Monkey test offers hope to paralysed
Scientists in Switzerland have successfully regenerated nerve fibres in the damaged spinal cords of monkeys.
The result paves the way for human trials for spinal cord regeneration, which could begin next year.
The treated monkeys, which had suffered paralysis in one hand, regained 80 per cent of the movement they had lost.
Up to 12 months of further study is needed to confirm these results and, in particular, to see if there are any serious side effects.
“This is one more step on a very long road,” cautioned Eric Rouiller, professor of neurophysiology at Fribourg University.
“If we can get this confirmation in primates, this will be an important step.”
In Switzerland alone, 2,200 people have spinal cord injuries and about 180 new cases are registered every year.
The latest experiments follow 15 years of pioneering work by neuroscientist Martin Schwab at the University of Zurich.
For centuries, doctors considered that a damaged spinal cord could not be repaired.
Then in 1988, Schwab identified a substance in the central nervous system, which prevents the brain and spinal cord from repairing themselves after an injury.
Dubbed Nogo because of its inhibiting effect, the gene produces a protein, which prevents damaged nerves from re-growing after they are cut.
His team subsequently developed an antibody that neutralises the blocking protein and allows the nerves to reconnect.
Researchers partially cut the spinal cords of rats, paralysing the animals, then gave them the antibody.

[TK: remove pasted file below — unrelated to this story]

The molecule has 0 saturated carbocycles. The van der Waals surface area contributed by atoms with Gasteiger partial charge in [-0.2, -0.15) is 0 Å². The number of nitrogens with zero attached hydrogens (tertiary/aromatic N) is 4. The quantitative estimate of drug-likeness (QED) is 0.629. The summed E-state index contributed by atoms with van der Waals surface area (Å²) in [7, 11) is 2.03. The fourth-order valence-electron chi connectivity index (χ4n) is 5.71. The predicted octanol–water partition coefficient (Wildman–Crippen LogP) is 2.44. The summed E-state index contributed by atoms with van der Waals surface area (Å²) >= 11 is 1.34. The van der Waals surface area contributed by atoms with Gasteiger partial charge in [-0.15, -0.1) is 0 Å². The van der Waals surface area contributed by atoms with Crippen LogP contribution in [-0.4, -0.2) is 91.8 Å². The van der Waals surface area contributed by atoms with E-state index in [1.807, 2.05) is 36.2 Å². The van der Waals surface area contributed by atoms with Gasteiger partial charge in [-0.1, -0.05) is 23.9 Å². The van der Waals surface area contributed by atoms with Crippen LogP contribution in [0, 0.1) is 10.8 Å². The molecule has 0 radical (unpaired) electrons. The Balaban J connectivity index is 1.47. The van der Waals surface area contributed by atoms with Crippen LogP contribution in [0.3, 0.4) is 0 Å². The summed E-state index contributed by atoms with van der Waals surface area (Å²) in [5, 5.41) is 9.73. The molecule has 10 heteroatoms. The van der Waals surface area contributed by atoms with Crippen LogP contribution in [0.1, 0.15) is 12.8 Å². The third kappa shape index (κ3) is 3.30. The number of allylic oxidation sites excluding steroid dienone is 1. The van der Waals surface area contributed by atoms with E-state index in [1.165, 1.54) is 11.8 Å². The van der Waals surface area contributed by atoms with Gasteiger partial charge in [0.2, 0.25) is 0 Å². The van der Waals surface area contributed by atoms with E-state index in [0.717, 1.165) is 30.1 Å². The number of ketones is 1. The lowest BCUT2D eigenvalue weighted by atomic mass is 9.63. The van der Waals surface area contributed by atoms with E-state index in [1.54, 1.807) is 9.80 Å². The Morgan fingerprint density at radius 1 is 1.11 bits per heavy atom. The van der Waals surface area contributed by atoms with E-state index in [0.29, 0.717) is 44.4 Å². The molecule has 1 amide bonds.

The nerves re-grew and the animals resumed normal activities such as grabbing food pellets and climbing a rope.
In this new study, the monkeys were trained to open drawers that were held with a spring, extract raisins from slits in a board using their thumb and index finger, or catch food that they were thrown.
After their spinal cords had been partially cut, the animals were unable to use one of their hands.
Treatment with the antibodies restored a high degree of manual dexterity.
“In the monkeys which have these Nogo antibodies, we find a recovery of hand function to a really amazing degree,” Schwab told swissinfo. “It’s about 80 per cent of the original function that comes back.”
“They open drawers. They pull out raisins quickly with high precision. They catch food almost like a normal monkey.”
Their performance was in marked contrast to that of untreated animals.
Wary of raising hopes in human patients, the scientists point out that this recovery was achieved in monkeys whose spinal cord had only been partially severed.
Moreover, studies in rats have shown that the scientists have to begin treatment within two days for it to be effective.
“A major spinal cord injury creates a large destruction zone,” said Schwab. “I sometimes compare it to a bomb which goes off in a computer centre and a full repair back to completely normal is probably not even something for the distant future.”
Schwab says the realistic hope would be to help paraplegic patients achieve some movement – probably with crutches or handrails – as well as restore bladder control.
“These are functions which are relatively crude and do not require an enormous number of nerve fibres and there we see very good recovery in the animal models,” said Schwab.
Scientists believe that a multi-therapy approach involving a Nogo blocker, an agent to boost nerve growth, and some kind of cell transplant will eventually be available for treatment of severe paralysis.
In the United States, paralysed rats have been able to walk again after researchers transplanted stem cells into their spinal cords.
swissinfo, Vincent Landon
Swiss scientists have treated monkeys with injured spinal cords.
The partially paralysed animals have regained 80 per cent of their hand movements.
The work follows years of research with rats.
It points the way to human trials for spinal cord regeneration next year if the results are confirmed.
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